3 Signs A Wrought Iron Fence Is Right For You

Choosing to install a fence is an easy decision but selecting the right material and design of this new fence can be overwhelming. From wood privacy or picket fencing to chain link or vinyl, the possibilities are endless. Thankfully, wrought iron offers enormous benefits for you, your family, and your home. If one or more of the following signs apply to you and your lifestyle, wrought iron may be the right option for you.

You Want to Increase Your Home's Value

A home with a fence is not only more appealing to potential buyers, but it is also more valuable, meaning they will be willing to pay more for a home with a fence. You and potential buyers in the future will love the peace of mind the fence offers, since it is capable of enclosing children and pets. 

Of course, certain fences are more attractive than others. A chain link may serve a purpose, but it does not enhance the home's appearance in most cases.

Whether made out of wood or vinyl, privacy fencing is one of the most valuable options to consider. However, a solid iron fence can offer you an estimated 50 percent return on your investment if you ever sell your home.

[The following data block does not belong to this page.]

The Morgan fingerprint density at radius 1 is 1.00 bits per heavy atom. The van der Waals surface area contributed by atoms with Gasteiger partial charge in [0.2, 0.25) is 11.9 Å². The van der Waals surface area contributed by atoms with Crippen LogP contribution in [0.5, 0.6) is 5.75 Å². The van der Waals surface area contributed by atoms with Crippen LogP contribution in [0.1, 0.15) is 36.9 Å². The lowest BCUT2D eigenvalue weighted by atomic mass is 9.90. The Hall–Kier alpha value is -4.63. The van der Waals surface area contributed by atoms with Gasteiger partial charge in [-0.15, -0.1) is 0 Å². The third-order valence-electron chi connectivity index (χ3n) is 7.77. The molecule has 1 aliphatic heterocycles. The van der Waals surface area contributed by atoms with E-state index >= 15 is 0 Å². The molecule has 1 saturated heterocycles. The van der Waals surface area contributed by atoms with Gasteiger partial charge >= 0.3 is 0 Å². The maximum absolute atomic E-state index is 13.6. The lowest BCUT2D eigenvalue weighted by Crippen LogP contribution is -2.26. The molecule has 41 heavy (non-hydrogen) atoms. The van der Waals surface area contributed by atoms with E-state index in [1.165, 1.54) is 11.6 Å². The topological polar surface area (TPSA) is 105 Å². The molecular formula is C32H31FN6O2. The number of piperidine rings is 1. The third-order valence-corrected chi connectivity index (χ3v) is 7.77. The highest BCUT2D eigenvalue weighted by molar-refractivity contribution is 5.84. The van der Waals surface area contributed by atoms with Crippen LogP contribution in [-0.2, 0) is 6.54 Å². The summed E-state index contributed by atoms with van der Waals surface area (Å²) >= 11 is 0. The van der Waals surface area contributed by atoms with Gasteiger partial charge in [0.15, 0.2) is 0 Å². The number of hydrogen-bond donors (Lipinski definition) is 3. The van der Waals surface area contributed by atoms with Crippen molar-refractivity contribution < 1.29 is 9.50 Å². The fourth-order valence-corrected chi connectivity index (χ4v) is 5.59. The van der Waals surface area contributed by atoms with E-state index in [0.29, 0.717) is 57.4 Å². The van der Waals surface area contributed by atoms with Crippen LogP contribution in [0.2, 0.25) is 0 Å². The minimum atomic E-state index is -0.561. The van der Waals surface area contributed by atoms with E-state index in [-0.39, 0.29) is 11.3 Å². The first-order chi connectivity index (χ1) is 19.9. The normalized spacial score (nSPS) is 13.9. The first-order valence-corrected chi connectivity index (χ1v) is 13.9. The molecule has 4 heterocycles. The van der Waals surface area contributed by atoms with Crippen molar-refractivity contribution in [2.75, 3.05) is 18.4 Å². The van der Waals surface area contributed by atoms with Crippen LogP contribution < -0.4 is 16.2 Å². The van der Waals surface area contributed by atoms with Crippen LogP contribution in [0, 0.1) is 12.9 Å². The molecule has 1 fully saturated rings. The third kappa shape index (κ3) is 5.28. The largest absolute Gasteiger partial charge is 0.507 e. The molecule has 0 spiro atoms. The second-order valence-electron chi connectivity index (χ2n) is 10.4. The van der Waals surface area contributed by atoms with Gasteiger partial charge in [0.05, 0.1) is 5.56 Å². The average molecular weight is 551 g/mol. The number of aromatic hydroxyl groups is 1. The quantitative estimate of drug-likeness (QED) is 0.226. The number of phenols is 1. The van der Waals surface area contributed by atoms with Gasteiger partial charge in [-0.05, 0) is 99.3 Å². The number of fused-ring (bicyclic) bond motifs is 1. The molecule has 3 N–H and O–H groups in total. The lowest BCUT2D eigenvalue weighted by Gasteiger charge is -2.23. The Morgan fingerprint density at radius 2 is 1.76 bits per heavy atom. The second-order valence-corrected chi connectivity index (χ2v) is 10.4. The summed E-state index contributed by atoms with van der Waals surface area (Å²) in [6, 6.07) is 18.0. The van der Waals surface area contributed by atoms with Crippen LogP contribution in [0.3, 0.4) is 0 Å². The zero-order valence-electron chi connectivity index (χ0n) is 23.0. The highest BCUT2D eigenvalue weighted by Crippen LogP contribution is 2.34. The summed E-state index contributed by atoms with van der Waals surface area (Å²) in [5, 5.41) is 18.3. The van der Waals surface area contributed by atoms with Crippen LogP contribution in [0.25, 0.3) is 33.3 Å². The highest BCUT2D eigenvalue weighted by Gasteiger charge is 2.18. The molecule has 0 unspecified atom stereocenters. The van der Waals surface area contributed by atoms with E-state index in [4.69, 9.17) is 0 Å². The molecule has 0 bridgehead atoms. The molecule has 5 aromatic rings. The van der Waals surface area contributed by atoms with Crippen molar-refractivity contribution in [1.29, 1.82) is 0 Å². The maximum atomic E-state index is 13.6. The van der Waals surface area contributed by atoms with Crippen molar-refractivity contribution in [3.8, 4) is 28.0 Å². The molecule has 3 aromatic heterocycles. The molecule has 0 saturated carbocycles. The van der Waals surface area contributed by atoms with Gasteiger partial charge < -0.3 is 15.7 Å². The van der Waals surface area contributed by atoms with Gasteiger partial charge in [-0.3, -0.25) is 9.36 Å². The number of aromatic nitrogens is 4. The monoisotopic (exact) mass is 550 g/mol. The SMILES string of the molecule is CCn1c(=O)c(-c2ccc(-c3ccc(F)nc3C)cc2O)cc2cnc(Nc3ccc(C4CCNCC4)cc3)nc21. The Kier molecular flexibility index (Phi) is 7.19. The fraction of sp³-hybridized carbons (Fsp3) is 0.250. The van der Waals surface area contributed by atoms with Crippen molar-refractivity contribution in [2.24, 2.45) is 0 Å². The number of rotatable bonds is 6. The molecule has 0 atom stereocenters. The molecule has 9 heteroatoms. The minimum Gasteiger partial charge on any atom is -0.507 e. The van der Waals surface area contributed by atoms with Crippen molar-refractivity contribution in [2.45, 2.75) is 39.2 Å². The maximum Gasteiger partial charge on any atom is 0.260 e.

You Don't Have Time for Maintenance

Certain materials require a good amount of cleaning and maintenance to protect their look and function. For example, wood can warp and decay over time, so cleaning and staining to protect the wood from heavy debris and moisture is required.

If you do not have the time or energy needed to maintain wood, wrought iron is your best fencing option.

Most wrought iron fences will only require a periodic rinse using your garden hose. This will remove dirt and debris, preventing heavy buildup that can be more difficult to remove.

Wrought iron is resistant to rot, so you do not have to worry about your fence decaying over time. In addition, there is no risk of damage from insect infestations, which is a serious problem for wood fences.

You are Part of an HOA

One thing you may forget about when selecting a fencing material is your neighborhood's restrictions. Today, more and more homeowners live in subdivisions and neighborhoods that have homeowner's associations, which set guidelines and regulations on your home.

Before starting the process of installing a fence, check with your HOA. In many instances, you may need to have the plan and basic design approved before starting the project.

It is also important to learn which fencing materials are approved. Some HOAs only permit certain materials, which may be wood, vinyl, or wrought iron. Therefore, if your HOA requires wrought iron only, this is the fencing material you need to use to reduce the risk of fines and costly removals.

To learn more, visit a website like http://www.4cornersfencingco.com